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Thomas Greiss, Alan Quine and History: 6 things about Islanders vs. Panthers Game 5

Still processing all that.

That'll do it.
That'll do it.
Joel Auerbach/Getty Images

The New York Islanders 2-1 double-overtime win in Game 5, their second overtime win of the series, added another unique chapter to this drama between two franchises carrying playoff baggage.

The Florida Panthers have been the better team in this series, but the Isles have received the better goaltending. The goalies have stolen at least three games now, but probably none more so than Friday night, where Greiss kept the Isles in the lead until early in the third and then protected them through all of the many storms that followed.

1. How did that happen?

Heavens to Betsy, Greiss almighty, the Islanders did not deserve to win that game. I mean, they deserved it more than Game 1 (low bar alert), and it was a better performance than Game 4 (same), and if you're goalie takes you through five periods you deserve something, but...

They basically had 40 percent of possession. They were out-attempted 94-55. Out-chanced 40-23. Outshot at even strength 48-36 (48-42 overall). The Aleksander Barkov line had their way with every Islander not named Thomas Greiss.

The Isles blocked a ton of shots, and outhit the Panthers 65-34 yet it was the Isles players who were leaving the ice after receiving bruising hits.

So, in a word: Thomas Greiss. 47 saves, many of them quite difficult. Not that he'd say so:

"It's one of those games where puck just finds you. In the last couple of games the puck just bounced in."

[On the Penalty Shot:] "Every goalie is used to those situations... [My heart rate] was the same as during the game."

And you thought Game 4 would be his best game of the series.

2. That was a lot of hockey.

They played 96 minutes overall.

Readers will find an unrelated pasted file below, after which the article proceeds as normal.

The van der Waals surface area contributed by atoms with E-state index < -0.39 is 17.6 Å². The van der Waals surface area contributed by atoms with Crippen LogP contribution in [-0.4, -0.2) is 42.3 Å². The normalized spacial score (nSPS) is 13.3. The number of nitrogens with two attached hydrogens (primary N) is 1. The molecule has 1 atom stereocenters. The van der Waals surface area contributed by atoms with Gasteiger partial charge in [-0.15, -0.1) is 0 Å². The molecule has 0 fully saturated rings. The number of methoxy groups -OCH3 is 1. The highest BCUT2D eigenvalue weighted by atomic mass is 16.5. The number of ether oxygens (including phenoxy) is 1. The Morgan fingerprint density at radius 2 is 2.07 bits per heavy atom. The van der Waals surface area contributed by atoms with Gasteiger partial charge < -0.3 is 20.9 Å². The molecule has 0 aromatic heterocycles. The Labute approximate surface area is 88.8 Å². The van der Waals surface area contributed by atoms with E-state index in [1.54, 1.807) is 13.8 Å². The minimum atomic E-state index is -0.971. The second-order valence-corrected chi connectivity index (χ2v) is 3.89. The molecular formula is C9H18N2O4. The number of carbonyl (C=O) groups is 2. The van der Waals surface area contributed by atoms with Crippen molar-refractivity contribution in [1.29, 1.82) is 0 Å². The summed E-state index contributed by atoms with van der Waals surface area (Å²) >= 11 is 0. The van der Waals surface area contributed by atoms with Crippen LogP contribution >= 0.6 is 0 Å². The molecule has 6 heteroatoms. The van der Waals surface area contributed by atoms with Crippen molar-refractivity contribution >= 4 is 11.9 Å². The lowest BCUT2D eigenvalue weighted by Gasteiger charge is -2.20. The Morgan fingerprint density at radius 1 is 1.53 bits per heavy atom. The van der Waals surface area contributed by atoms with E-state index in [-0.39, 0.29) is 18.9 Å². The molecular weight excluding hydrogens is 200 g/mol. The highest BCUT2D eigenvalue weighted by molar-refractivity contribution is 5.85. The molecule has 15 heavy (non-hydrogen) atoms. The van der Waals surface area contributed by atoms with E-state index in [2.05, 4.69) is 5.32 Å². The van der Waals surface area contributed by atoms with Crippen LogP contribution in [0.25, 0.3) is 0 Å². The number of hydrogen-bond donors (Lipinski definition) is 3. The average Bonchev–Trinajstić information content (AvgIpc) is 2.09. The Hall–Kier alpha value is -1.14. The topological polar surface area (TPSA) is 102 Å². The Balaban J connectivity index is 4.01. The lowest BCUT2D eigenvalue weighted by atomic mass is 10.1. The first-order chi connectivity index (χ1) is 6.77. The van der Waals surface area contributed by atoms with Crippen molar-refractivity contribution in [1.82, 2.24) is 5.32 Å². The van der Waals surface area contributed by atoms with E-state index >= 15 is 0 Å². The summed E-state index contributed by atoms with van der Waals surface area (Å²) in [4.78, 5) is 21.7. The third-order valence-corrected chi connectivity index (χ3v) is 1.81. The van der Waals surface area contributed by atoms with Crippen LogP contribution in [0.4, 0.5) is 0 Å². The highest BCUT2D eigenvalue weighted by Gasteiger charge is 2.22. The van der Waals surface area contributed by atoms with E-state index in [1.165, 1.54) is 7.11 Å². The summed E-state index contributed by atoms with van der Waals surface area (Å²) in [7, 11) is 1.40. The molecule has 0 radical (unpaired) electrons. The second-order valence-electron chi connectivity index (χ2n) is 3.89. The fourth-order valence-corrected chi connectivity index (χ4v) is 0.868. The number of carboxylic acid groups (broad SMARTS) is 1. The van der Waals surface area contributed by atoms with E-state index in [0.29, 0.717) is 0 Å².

Ice time leaders: Nick Leddy (38:54), Travis Hamonic (34:16), with John Tavares leading forwards at 31:49. Matt Martin brought up the rear at 19:08.

On the other side, Erik Gubranson (33:55), Aaron Ekblad (32:36), with Jussi Jokinen (32:31) leading forwards. Ageless Jaromir Jagr saw 28:42.

3. Alan Quine, man.

The overtime hero scored the winner not while riding next to John Tavares and Kyle Okposo, but while cleaning up on the second power play unit. He slide from center to wing in this game on that top line, but he also won all four of his faceoffs.

Jack Capuano on Quine:

You watch video and you see his habits. You see his speed and tenacity he brings. I think anyone who plays with (Kyle Okposo) and (John Tavares) is going to be able to hunt pucks down. I like that he's a reserved guy, he's a confident guy. He's not nervous and he's playing like he should be. I like his speed and deception.

I liked his this, too:

4. Carnage.

Injuries overcome, but which might linger in the morning:

  • Frans Nielsen survived a leaping high hit by Gudbranson, and came back after a visit to the dressing room.
  • Travis Hamonic grimaced and struggled to the bench after an awkward hit-avoidance with Garrett Wilson.
  • Cal Clutterbuck survived a Jagr shoulder to the head (missed half the third period) and an inadvertent elbow that bloodied his nose.
  • Greiss survived 48 shots and 96 minutes of going up, down, over, up, down, over, and somehow he looked as fresh in period 5 as he did at the opening faceoff.

No official injuries listed after the game, but you know how all that goes.

5. The Officiating.

I maintain that playoff officiating has been generally...puzzling. But it hasn't altered this series. And it didn't Friday night.

The overtime trip by Jagr on Tavares was legit. The Derek MacKenzie slash that broke Tavares' stick was also legit, not just a weak composite stick breaking under pressure. Don't chop down that hard and that high on a stick if you don't want to face the consequences.

For any Panthers fans complaining about those two overtime power plays, you got a PLAYOFF OVERTIME PENALTY SHOT. The Nick Bjugstad injury was scary and unfortunate but replays showed they got that right too: He toe-picked in the worst spot while battling with Shane Prince. Vincent Trochek did far worse in getting away with his crosschecks to Frans Nielsen's back in the corner.

6. History.
  • The Isles won their first Game 5 since 1987.
  • Quine became the third Islanders rookie to score a playoff OT winner, after Mike Bossy and Ken Morrow. No pressure.
  • Greiss, meanwhile, has the pleasure of joining the company of Ken Wregget (1998) and Andy Moog (1996) in stopping playoff OT penalty shots.

Looking ahead, also this:

7. Thanks for letting us know.

The league announced the time for Game 6 is 7 p.m. EDT on Sunday night.